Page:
IS NYCB more dysfunctional than other ballet companies? Or is it simply a larger version of an environment that is typical throughout companies of the stage arts world?
There's also the issue of what is acceptable in a particular culture - the things dancers must put up with at the Bolshoi are not necessarily the same as what dancers experience at the Royal Ballet in London. And the rules of good and bad behavior can be different.

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5 hours ago, Olga said:

I respectfully disagree about the company appearing dysfunctional. On the contrary, what stands out to me is how well they are doing. They have come through the Martins difficulty with great spirit, and dancing beautifully. I feel there is a strong internal positive dynamic at that company. Sure, they must haver their rivalries but they are lifting each up. And oh, what a deep bench! Granted, there are some issues among the male soloists and principals but the corps is rip roaring. I expect Joseph Gordon to move into principal rank soon, and some promotions to the soloist ranks. Dysfunctional is when you can’t function through difficulties. They are doing much more than just functioning. I think a lot of theevents this year are related to the political climate and the increased exposure broight about by social media. A couple of divorces? Come on. It’s a ballet company.   Here’s a controversial statment: the Balanchine/Farrell relationship was dysfunctional. 

I respecfully agree with Olga. I don't see any dysfunction. It's possible that if we knew all the details we'd see the current suspensions as evidence of good functioning management. If the details never come out that may also be evidence of good management. I'm sure the suspended dancers have the support/advice of their union.

What I know is that I love this company. I love the rep, I love the dancers, I want to see them perform all the time (money notwithstanding) because the artistic work is so strong. Any time you have a that many young, healthy people working together you're going to have marriages and divorces. They haven't taken a vow of celibacy. Roughly 50% of American marriages end in divorce, why would NYCB be different?

As for the past, Baryshnikov and Kirkland's affair certainly blew up and that didn't seem to hurt ticket sales. And I agree, the Balanchine/Farrell situation (I won't call it a relationship because of the power imbalance) was dysfunctional (aside from the ballets), and I'm sure that it is not the only time that sort of thing has occurred in or out of ballet. Many people write about morale at NYCB being low in the 60's as Balanchine focused on Farrell (a contingent of older ballerinas including Pat Wilde, Violette Verdy and Maria Tallchief left the company at that time. Allegra Kent and Merrill Ashley also mention it in their memoirs). In an video interview after the fact Maria Tallchief says, "George lost his mind" over Farrell. To balance it out, Tallchief writes in her autobiography that she could also understand why (in a way) given Farrell's talent and willing temperament. "George wanted to teach someone younger, more malleable." My main point is that this pales in comparison, morale is good.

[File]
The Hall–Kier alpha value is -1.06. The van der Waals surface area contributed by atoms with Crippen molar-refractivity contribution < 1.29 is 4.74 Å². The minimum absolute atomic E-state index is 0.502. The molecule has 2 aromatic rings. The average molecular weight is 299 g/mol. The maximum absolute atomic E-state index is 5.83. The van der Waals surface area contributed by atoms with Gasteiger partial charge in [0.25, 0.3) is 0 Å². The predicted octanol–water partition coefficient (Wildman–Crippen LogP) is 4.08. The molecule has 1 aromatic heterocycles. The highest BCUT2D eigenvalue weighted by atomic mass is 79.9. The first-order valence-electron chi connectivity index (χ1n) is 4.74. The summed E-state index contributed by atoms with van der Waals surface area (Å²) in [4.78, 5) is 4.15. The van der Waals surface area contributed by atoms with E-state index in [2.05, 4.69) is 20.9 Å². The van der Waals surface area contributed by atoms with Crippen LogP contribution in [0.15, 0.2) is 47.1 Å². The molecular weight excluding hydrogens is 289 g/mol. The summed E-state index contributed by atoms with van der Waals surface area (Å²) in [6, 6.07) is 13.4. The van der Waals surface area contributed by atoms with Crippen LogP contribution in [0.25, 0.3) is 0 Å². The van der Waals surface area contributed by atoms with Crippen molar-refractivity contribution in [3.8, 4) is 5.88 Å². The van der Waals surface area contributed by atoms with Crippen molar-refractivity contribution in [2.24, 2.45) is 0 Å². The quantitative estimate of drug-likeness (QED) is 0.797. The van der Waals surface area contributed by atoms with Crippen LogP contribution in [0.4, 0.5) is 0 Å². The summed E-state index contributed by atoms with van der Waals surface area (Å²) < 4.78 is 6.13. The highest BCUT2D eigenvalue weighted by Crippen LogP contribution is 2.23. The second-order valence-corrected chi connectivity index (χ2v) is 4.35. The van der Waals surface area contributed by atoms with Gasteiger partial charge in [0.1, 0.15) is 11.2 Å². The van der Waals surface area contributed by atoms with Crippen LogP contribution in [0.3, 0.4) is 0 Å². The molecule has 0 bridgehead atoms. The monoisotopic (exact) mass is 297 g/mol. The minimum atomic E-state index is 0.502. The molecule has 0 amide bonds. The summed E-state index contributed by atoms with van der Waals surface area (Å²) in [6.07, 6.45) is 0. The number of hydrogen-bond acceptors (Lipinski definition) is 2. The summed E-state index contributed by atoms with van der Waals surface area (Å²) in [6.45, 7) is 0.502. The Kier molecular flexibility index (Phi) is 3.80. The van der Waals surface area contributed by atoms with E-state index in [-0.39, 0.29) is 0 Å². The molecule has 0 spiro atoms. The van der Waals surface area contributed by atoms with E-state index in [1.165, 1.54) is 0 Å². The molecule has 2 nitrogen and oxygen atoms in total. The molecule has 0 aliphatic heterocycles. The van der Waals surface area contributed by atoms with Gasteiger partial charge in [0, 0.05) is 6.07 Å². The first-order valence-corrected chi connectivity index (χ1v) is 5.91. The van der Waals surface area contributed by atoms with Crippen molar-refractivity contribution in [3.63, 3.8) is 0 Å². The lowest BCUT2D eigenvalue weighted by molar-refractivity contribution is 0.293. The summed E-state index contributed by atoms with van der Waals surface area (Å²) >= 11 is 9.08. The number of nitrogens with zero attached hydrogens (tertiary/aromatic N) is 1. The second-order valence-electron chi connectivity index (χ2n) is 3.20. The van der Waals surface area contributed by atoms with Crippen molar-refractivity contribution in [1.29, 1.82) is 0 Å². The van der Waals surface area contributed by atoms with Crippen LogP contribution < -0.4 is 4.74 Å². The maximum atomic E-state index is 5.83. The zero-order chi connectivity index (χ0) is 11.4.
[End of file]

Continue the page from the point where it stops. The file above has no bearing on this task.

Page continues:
At the Bolshoi, wasn't a director injured (permanently disfigured or blinded) when someone threw acid in his face due to a casting dispute? THAT is dysfunction. Criminal dysfunction. Members of the church abusing children and covering it up for decades (if not centuries)? Dysfunction! 

This is just life.

Edited by BalanchineFan
typos

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One thing that may exacerbate the overall feeling of a dysfunctional company is the use of social media by many dancers, with the intention of building a fan base and showing that "dancers are people too." I'm not saying this is wrong to do, just that it carries risks. The most extreme example is the T. Peck/R. Fairchild engagement and marriage. This was not a simple announcement or something known only by diehard fans, it was all over the place. So when the marriage ended it was a big deal. Lauren Lovette's engagement to Finley was on social media. Bouder's pregnancy and now motherhood are a constant feed. Lexie Maxwell is very public on social media about her relationship with Ramasar. I'm talking public facing accounts. It's all "feel good" when things are going well, but if things take a turn for the worse with divorces, break-ups, etc. there can be problems.